5th Grade - Integrated Lesson - Paper Airplane
The integrated lesson is designed to blend math content learning and science standards where the science standards are the means to apply the math learning.


Standards

Math
5.NBT.A.3b - Compare two decimals to thousandths based on meanings of the digits in each place, using >, =, and < symbols to record the results of comparisons
5.MD.A.1 -
Convert among different-sized standard measurement units within a given measurement system (e.g., convert 5 cm to 0.05 m), and use these conversions in solving multi-step, real world problems.


Science
SPI 0507.12.1 - Recognize that the earth attracts objects without touching them.

SPI 0507.12.3 - Use data to determine how shape affects the rate at which a material falls to earth.

SPI 0507.11.1 - Explain the relationship that exist among mass, force, and distance traveled.

CFU 0507.11.1 - Predict how the amount of mass affects the distance traveled given the same amount of applied force.

Brainstorming

List a modification used to make a “regular” paper airplane go farther. Use “Answer Garden” to write your modification.

Either click this link, http://answergarden.ch/view/184339 , or use the Answer Garden embedded below.




Pre-assessment

(Record the answers in your journal/paper.)
  1. For this activity you are using ONLY ONE of the modifications (variables) to test, which is to make it heavier. This variable is called your independent variable; it is the ONE thing you change in the experiment. Pick an independent variable, from the list, that you can increase (for example- to make it heavier, which one of the provided materials will you use?).
    • Describe how you will make modifications for this variable. (For example, when you change the weight, how will you add weight?)
  2. The purpose of running trials is to determine how far the plane is able to fly. This distance is what you will measure. In an experiment what you are measuring is called the dependent variable, because the distance it flies is dependent on the independent variable you are changing. Because you won’t get the same distance every time, you will need to run two trials, one for each version of the paper airplane-initial and modified version. You should do your best to use the same technique each time. These are called “constants.” Constants are the ways you keep the environment and methods the same so they won’t influence your results.
    • What are constants you will use to help keep both trials the same? (Make sure to look at your Airplane Assembly instructions.)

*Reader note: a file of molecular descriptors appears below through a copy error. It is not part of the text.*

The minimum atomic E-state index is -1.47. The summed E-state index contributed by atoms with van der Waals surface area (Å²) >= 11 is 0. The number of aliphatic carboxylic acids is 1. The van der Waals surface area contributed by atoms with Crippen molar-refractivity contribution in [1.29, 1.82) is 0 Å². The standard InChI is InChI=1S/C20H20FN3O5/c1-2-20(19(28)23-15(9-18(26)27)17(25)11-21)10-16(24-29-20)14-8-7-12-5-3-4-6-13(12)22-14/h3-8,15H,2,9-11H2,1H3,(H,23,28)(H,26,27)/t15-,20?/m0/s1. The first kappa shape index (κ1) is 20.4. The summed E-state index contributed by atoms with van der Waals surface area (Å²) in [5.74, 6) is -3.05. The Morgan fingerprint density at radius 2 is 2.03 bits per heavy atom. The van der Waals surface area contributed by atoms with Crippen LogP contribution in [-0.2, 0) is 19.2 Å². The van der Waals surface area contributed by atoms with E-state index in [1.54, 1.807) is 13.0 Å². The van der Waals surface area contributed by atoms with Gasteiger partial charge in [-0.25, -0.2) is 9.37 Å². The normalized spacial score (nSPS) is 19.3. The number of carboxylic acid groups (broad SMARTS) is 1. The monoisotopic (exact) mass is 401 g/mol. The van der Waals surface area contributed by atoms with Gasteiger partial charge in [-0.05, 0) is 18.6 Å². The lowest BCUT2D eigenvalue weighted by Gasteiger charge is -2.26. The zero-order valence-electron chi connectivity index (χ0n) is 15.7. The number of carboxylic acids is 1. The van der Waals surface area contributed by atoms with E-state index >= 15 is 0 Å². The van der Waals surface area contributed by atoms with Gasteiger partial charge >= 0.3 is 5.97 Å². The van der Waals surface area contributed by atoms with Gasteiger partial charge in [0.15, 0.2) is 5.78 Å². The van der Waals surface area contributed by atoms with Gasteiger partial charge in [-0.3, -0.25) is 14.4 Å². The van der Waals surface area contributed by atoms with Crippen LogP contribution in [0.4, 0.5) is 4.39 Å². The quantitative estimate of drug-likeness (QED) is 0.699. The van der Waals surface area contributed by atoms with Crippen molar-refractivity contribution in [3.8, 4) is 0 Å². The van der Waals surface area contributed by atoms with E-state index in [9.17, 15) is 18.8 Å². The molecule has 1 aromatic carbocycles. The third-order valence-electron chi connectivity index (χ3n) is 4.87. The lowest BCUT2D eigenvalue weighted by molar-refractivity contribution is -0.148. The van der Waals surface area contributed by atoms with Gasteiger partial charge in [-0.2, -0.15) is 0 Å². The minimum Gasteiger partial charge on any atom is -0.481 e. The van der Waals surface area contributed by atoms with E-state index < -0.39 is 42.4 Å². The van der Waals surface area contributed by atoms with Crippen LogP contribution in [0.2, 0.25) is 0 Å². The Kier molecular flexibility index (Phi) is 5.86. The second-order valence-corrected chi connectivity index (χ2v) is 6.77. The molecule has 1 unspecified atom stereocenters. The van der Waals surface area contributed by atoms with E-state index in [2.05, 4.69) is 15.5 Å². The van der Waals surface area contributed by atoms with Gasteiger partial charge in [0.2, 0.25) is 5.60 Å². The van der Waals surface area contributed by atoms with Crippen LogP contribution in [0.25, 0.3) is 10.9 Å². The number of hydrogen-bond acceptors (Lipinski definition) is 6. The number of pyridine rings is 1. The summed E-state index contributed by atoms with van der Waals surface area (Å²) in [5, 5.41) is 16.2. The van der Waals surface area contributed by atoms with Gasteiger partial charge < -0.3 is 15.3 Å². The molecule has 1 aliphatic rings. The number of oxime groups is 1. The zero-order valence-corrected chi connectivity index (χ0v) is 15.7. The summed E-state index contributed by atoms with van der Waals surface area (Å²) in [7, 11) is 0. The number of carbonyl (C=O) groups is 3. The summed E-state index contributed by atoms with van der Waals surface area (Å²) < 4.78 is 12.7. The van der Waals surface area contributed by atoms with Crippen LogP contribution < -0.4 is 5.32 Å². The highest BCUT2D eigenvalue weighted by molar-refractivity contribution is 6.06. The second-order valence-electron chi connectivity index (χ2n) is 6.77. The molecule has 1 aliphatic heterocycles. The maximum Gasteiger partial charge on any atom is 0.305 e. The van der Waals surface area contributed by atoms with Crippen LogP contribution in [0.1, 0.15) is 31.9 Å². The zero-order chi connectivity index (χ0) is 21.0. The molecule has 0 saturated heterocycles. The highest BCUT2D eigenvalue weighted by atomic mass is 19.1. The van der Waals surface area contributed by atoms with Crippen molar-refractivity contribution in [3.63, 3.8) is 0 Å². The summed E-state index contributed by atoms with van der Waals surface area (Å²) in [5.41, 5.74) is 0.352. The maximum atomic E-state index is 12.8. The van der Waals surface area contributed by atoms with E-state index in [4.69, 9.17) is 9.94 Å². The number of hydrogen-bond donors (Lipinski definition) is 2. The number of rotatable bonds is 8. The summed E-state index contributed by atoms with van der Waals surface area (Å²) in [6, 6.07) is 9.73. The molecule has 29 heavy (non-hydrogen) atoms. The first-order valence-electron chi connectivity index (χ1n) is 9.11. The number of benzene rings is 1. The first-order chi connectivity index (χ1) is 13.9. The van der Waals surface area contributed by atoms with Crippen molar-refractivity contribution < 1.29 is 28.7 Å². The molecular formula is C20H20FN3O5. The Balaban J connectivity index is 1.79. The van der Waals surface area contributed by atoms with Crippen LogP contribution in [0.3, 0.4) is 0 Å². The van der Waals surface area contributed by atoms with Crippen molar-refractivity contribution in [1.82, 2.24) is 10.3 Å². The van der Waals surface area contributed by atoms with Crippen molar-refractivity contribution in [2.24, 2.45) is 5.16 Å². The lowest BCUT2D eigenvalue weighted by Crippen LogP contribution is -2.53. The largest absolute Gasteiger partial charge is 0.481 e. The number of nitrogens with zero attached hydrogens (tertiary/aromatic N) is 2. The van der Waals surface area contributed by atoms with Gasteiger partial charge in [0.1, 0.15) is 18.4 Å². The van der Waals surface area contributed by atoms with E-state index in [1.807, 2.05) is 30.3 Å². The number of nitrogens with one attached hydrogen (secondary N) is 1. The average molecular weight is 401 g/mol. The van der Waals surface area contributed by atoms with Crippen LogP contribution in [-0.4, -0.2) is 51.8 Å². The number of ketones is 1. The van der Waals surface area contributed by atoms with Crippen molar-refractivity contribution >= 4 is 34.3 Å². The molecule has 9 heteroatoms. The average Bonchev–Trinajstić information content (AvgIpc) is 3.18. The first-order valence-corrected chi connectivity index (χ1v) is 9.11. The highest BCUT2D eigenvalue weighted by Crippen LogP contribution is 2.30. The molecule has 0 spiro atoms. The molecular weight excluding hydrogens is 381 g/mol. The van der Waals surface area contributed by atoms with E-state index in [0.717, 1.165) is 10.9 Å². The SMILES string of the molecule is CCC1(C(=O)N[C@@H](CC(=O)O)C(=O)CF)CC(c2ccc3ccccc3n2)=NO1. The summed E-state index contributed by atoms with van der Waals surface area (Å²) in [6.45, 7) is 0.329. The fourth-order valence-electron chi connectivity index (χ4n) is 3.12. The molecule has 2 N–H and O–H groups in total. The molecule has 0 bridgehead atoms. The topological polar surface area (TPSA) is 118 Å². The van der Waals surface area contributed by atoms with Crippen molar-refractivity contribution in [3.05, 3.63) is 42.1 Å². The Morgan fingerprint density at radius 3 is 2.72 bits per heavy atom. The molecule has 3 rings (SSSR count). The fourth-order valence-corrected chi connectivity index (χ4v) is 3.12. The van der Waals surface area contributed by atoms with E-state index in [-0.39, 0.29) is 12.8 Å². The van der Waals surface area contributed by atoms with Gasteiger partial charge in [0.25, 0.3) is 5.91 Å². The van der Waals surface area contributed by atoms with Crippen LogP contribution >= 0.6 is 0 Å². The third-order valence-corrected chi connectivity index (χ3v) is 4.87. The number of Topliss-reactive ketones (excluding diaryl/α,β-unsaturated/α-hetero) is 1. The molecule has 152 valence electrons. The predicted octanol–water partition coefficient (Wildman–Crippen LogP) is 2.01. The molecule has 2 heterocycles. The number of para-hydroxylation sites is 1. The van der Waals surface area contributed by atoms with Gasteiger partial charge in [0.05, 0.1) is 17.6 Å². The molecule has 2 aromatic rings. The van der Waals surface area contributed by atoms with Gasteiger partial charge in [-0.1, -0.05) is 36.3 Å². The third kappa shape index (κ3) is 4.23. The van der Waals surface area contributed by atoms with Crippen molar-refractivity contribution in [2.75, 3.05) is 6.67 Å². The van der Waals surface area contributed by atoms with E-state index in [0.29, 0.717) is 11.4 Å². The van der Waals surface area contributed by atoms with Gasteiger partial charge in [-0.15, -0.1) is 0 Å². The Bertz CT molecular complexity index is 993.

3. A hypothesis is a statement that describes a connection between your independent variable and dependent variable. For example, “If I use a heavier item, like a pencil, to increase the weight of my plane, it will fly farther.”
    • What is your hypothesis for your experiment?
  4. After filling in the table below, look at the mass of the modified planes.
    • Predict which trial (group #1, #2, #3, #4, etc.) will fly the farthest?
    • Which trial will fly the shortest distance?




Airplane Assembly Instructions:

  1. After creating the plane, from the instructions, measure the mass (to the nearest thousandth) and the length and width (to the nearest centimeter-cm.). Input the data into the Google Drive Spreadsheet, https://docs.google.com/spreadsheets/d/1Xtg6BzGw_PbJM9gF_gRLuylFBArqs6X8aOxVM1SvAfA/copy#gid=190966003
  2. Launch the plane by pulling the plane back to your shoulder (no further) and throwing it. Using a stopwatch, time how long it takes the plane to land.
  3. Record the time, to the hundredths.
  4. Measure the distance and convert it to meters in fractions and input the data into the Google Drive Spreadsheet.
  5. Modify the plane using ONLY ONE of the following items (you can use scotch tape to attach if needed):
    • Aluminum foil- one square
    • Toothpick
    • Binder clip
    • Paper clip
    • Drinking straw
    • Popsicle stick
  6. After modifying the plane, measure the mass (to the nearest thousandth) and the length and width (to the nearest cm) and input the data into the Google Drive Spreadsheet https://docs.google.com/spreadsheets/d/1Xtg6BzGw_PbJM9gF_gRLuylFBArqs6X8aOxVM1SvAfA/copy#gid=190966003 .
  7. Launch the plane by pulling the plane back to your shoulder (no further) and throwing it. Using a stopwatch, time how long it takes the plane to land.
  8. Record the time, to the hundredths input the data into the Google Drive Spreadsheet.
  9. Measure the distance and convert it to meters in fractions.

The table below is now in VIEW ONLY mode. You may still make a copy of it, but must be signed into a Google account to do so. Once your are signed in, go to the FILE menu in the Google Sheet and choose "Make a Copy". A window will open. Choose to share with the same people. You will also need to go to the SHARE button once the copy is in your Google Drive to change to "Anyone with a link can EDIT." to allow students to work in the document.






Post-assessment

(Record in your journal/paper.)
  1. Which group did you predict would go the farthest? (From pre-assessment question #5.)
    • Were you correct? Why do you think that is?
  2. Which group did you predict would go the shortest distance? (From pre-assessment question #5.)
    • Were you correct? Why do you think that is?
  3. How do you know that your hypothesis was or was not supported?
  4. How do you know that the independent variable (what you changed) influenced the dependent variable (how far it flew)? Be sure to include the evidence that you saw or wrote, during this activity, in your answer.




References:
Teacher modified for CMCSS STEM Summer Training from http://www.stemmom.org/2012/04/airplane-lab-to-teach-scientific-method.html

Making a Shareable Spreadsheet Document in GoogleDrive


SonicDad Airplane Launcher
http://www.sonicdad.com/project-details/paper-airplane-launcher/

Downloadable Resources